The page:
Seeking Feedback: Value of the Agile Coach

Recently, I have been deconstructing with curiosity my role as an Agile Coach.

Let me begin by saying how committed I am personally and professionally to the deeper understanding of Agile and Lean. Putting these values and principles into practice over the past few years has given my work meaning in so many ways. 

That being said, I have failed to appreciate the importance of how the organization views these skills…

I believe that a good Agile coach acts almost imperceptibly.  Building courage, simplicity, communication, feedback and respect… all that a coach does in order to build a stronger and more effective team might not be obvious. Indeed, as coaches, we can become so focused on the success of the team that we may risk neglecting looking after our interests within the organization.

That is to say, there may not be clear evidence of the coach’s value to the organization. So while executives may recognize the improved effectiveness of the team, they mistakenly begin to assume that the coach’s skills have been captured by the team itself.  They then conclude that this process can be reproduced (rubber stamp like) to other teams.  To borrow Dave Snowden’s analogy… they believe that “having a good recipe” is the same as “having a good chef”.

As practitioners of evidence based learning and progress, how do Agile coaches provide evidence of their value to an organization?  Is this even skillful or necessary to do so? I look forward, dear readers, to your feedback…

3 thoughts on “Seeking Feedback: Value of the Agile Coach

  1. I think internal agile coaches have a tough time of it since it is easy to become pickled. Meaning that eventually you stop having the difficult conversations and become part of the system. It is quite hard to fight that urge after being there day in and day out.

    As for measuring and communicating progress, for that I use a technique called Change Strategy Mapping. It is something like a blend of Future Reality Tree and a Mind Map. In the middle you put your Goal, which is hopefully some type of business outcome. Then surround it with the needed Capabilities to support that Goal. Then surround the Capabilities with Tasks that support the Capabilities.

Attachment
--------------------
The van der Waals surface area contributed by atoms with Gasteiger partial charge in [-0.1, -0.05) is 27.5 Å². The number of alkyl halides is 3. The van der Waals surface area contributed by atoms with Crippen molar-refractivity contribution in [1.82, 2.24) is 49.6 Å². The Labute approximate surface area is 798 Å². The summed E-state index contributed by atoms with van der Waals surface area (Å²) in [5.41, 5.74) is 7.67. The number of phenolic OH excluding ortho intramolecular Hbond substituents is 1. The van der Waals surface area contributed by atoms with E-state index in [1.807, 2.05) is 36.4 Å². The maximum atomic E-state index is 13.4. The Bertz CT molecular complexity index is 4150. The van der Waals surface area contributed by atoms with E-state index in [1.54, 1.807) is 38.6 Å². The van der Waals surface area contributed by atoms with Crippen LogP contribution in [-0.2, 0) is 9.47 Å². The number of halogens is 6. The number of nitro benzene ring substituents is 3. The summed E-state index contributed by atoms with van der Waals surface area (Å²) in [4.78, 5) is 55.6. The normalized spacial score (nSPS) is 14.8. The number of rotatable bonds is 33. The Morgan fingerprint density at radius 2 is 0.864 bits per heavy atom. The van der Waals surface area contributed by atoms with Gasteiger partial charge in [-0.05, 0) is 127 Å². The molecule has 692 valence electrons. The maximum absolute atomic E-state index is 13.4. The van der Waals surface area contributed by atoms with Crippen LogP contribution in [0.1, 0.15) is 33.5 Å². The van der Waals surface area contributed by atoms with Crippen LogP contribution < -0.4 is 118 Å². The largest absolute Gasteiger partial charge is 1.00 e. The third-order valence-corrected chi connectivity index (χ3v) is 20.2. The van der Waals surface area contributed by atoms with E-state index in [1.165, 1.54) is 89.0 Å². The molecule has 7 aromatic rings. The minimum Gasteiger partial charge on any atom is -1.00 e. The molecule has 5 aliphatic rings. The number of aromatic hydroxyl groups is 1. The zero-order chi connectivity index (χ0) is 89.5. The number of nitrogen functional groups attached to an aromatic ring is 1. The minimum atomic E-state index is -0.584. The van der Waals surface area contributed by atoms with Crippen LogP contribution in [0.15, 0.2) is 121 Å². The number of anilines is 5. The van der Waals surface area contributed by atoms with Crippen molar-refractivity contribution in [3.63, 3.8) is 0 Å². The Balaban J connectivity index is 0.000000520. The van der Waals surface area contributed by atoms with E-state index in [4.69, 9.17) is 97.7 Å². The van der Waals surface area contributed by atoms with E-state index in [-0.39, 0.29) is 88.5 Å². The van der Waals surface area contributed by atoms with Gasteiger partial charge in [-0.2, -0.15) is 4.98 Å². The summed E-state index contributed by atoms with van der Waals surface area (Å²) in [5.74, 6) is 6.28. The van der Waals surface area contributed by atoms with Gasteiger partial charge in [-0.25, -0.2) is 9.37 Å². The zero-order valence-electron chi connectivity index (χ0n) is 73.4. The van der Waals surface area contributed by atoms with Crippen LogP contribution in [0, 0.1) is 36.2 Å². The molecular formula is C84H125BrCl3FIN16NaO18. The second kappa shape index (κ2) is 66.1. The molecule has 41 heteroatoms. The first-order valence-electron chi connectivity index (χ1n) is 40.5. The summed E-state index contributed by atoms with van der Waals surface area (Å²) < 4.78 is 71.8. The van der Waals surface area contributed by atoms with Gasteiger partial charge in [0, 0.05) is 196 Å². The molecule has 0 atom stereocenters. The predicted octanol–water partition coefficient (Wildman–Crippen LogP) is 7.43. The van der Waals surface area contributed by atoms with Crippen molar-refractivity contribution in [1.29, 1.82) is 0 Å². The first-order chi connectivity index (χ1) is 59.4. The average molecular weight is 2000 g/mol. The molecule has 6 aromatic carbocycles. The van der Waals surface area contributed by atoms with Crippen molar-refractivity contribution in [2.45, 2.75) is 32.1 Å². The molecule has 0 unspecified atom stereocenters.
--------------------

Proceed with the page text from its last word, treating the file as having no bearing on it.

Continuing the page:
For example your companies “Goal” may be “To Deliver Products Faster that Customers Need”. The Capabilities needed to support such a Goal may be things like “Continuous Delivery” “Customer Empathy” “Rapid Experimentation”.

    The Tasks for supporting those Capabilities can be quite numerous. For example, Tasks needed for “Continuous Delivery” could be “Automated Unit Testing” “Automated Functional Testing” “Continuous Integration” etc.

    Once you visualize all of that, it is overwhelming to try it all at once but you can use it as a Strategy Tool for orienting yourself and the initiative. I also recommend putting measurements around each Capability. You can measure Continuous Delivery with Cycle Time / Lead Time, etc.

    It isn’t a perfect approach, but it is a simple way to illustrate strategy and progress. You can always pull the tasks off and run them through some type of Kanban board for your change initiative.

    Hope this helps some.


    1. Thanks for taking the time to share your experience and strategy for demonstrating progress. I like the idea of establishing goals, capabilities and then tasks. Thank you especially for the idea of “capabilities”… this allows the team to bring forth more nuanced ideas and then attach them to tasks (allowing values and principles to come forth more explicitly in a project). The mind map also helps to drive home the idea that it’s a living thing… every bit as context dependent as the team and the project.

  2. As we have just started the Agile coaching program at our company, we are trying to figure out how to evaluate our own department’s work. I like David Bland’s proposal. I have been planning to help the teams develop a set of goals for themselves. While the point is primarily to allow the teams to build their own culture with some intention, I think that what he suggests could be used to evaluate progress, which the teams themselves want to measure.

    We’ve also been considering a broadly distributed set of evaluation points, sort of along the line of what Daniel Pink suggests in his book “Drive”. My attempt at paraphrase: the goal is to avoid easily-gamed metrics in favor of multi-faceted assessments that observe progress without twisting it. This seems particularly important for Agile coaches, where so little is concrete. Given a single hard metric, we might be tempted toward its clarity and away from the hazier but truer range of goals under the umbrella of fostering good Agile practices and continual team improvement.

    What might this set include? Haven’t gotten that far, but it seems to me that it must be designed around the Agile principles somehow. My thoughts are surveys to assess various areas. The team could feed back on their sense of their own progress; on their view of the coach’s level of support; on the sustainability of pace. The business could reflect on the level of focus on true user value generated as opposed to simple quantity of work produced; on the ability of the team to respond to change, to innovate. It would be tricky, but I think that with rubrics to eliminate some of the subjectivity, it would be possible to develop a meaningful array of measures.

    I hope this is useful, and I hope others post some ideas on this very tricky topic!

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